Richard jumped overboard; in a few minutes Richard, Jones and Brown were rescued by speedboats from the Williams Rig.[17]

 
*1360 XIV.

The Court finds as a fact that the fire and explosion which precipitated the damages happened because the Barge 19-10 was towed through a dangerous field of unmarked, submerged gas pipelines without a guide boat to lead her, without a map charting the location of the gaslines and without a captain who knew where the gaslines were located.

 
XV.

Although the tug had navigation charts aboard, she had no pipeline charts, nor was she equipped with a depth finder.

The Court finds that failure of the tug to be equipped with a depth finder or charts showing the specific locations of pipelines in Quarantine Bay was not the proximate cause of the casualty under the facts and circumstances of this particular case.

Captain Plaisance testified that on prior occasions he had never been asked to traverse Quarantine Bay without the aid of a guide boat to lead him through the field.

Louis Pitre testified that he had never checked to see if the tug had pipeline maps of the Quarantine Bay area aboard because the only people who had them were the oil companies and they do not furnish the boat companies copies thereof.

Although no evidence was introduced on this point, the Court is well aware that, generally speaking, pipeline charts are not readily available to the public. Usually they can only be secured from the owner of the pipelines, in this case Gulf.

Under the terms of the towing contract, the THOMAS ALLEN was "confined to the inland waters of the States of Louisiana and Texas . . .". Nowhere is Quarantine Bay mentioned. Although Quarantine Bay is an inland body of water located in the State of Louisiana, there was no evidence introduced to show that Pitre, when it leased its tug, knew that the tug would be operating in Quarantine Bay and therefore should have pipeline charts aboard. It appears to the Court that if anyone knew that the THOMAS ALLEN would be operating in Quarantine Bay, it would have been the barge owner and if anyone had a duty to have those charts aboard, it would have been the duty of DOW.

 
XVI.

The Court finds that Dow was negligent in directing Captain Plaisance to proceed through a dangerous area without a guide boat, knowing that he was totally unfamiliar with the location of pipelines.

When the tug was stranded near Ward Rig No. 7, it was Richard who directed the route the flotilla was to take to get to the Williams Rig; and it was Richard and Lucas who stressed the fact that the flotilla was late and they must hurry to the Williams Rig. It certainly appears to the Court that although Plaisance was in charge of how to navigate the flotilla, i. e., the manner in which it was piloted, it was Richard who directed when, where and what route was to be taken.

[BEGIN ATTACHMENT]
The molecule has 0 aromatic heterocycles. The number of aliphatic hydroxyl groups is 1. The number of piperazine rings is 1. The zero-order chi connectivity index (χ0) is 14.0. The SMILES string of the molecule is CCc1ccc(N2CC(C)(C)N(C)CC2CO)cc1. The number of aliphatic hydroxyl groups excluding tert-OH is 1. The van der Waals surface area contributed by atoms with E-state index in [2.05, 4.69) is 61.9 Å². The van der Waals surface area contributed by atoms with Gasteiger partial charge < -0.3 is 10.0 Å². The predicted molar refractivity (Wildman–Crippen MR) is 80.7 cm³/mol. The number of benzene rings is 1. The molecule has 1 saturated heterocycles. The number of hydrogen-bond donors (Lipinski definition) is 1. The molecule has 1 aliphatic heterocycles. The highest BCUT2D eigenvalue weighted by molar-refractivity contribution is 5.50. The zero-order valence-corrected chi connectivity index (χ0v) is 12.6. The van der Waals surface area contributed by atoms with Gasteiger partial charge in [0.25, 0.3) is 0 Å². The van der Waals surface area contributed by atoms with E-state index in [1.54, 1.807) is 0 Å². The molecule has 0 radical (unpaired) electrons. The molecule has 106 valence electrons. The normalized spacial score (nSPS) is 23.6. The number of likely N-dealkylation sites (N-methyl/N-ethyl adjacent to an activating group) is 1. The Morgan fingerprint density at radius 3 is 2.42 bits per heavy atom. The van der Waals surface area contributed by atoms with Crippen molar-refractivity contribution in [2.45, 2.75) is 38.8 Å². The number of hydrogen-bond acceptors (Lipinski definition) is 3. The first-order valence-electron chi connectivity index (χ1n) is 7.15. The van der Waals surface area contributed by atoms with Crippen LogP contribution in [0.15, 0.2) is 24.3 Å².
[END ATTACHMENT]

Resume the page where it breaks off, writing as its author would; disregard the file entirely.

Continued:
Even Dow's expert, Arthur Terry, testified that generally, companies engaged in oil exploration, directed the activities of the vessels in their employ, ignoring the advice and warnings of experienced mariners. Although under normal circumstances Plaisance may have been the person in charge of picking the route, the court finds that in this instance it was Richard who was giving the orders. Even Captain Falgout, experienced in the same type of work, testified that the Engineer is always in charge of the tow, "he tells us where to go and what to do."

 
XVII.

Although no evidence was introduced showing that Captain Plaisance was proceeding at excessive speed or was negligent in the manner in which he towed the barge, the Court finds that Plaisance was guilty of negligent towage in towing the Barge 19-10 into the shallow area while knowing of the presence of pipelines; *1361 he knew or should have known that to proceed without a guide boat or a chart was risking not only his life, but the lives of all persons aboard the tug and the barge.

Captain Plaisance testified that if he had failed to proceed with the navigation, he and the tug would be out of a job. Although this was somewhat confirmed by Captain Falgout, neither Richard nor Lucas made any threats to Plaisance, nor did they have the power to fire him. However, Richard did testify that if Plaisance had refused to take the barge where Richard told him, Richard would "pass it on to my people".

Captain Falgout also testified that it was not unusual for Dow to order vessels to proceed under dangerous conditions in order to meet its work schedule.

Even Arthur Terry, Dow's expert, conceded that in cases involving the oil industry, it was not unusual for a tug captain to proceed as directed "under protest", notwithstanding his belief that it might be dangerous. And that because of economic reasons, a tug captain must work under unsafe conditions.

Notwithstanding the above, the Court finds that in the situation at bar, Captain Plaisance had an affirmative duty to refuse to navigate the flotilla until he had been furnished with a guide boat or a map charting the location of the pipelines, even if it meant losing his job. He did not have the right to risk the lives of the men aboard the barge or the tug.

 
XVIII.

We find that Dow has failed to prove by a preponderance of the evidence that failure to have a lookout aboard the tug rendered the THOMAS ALLEN unseaworthy. There is no evidence to indicate that Quarantine Bay was either a clear or a muddy body of water, nor was any evidence introduced to show that had a lookout been posted, the pipelines could be seen under the water.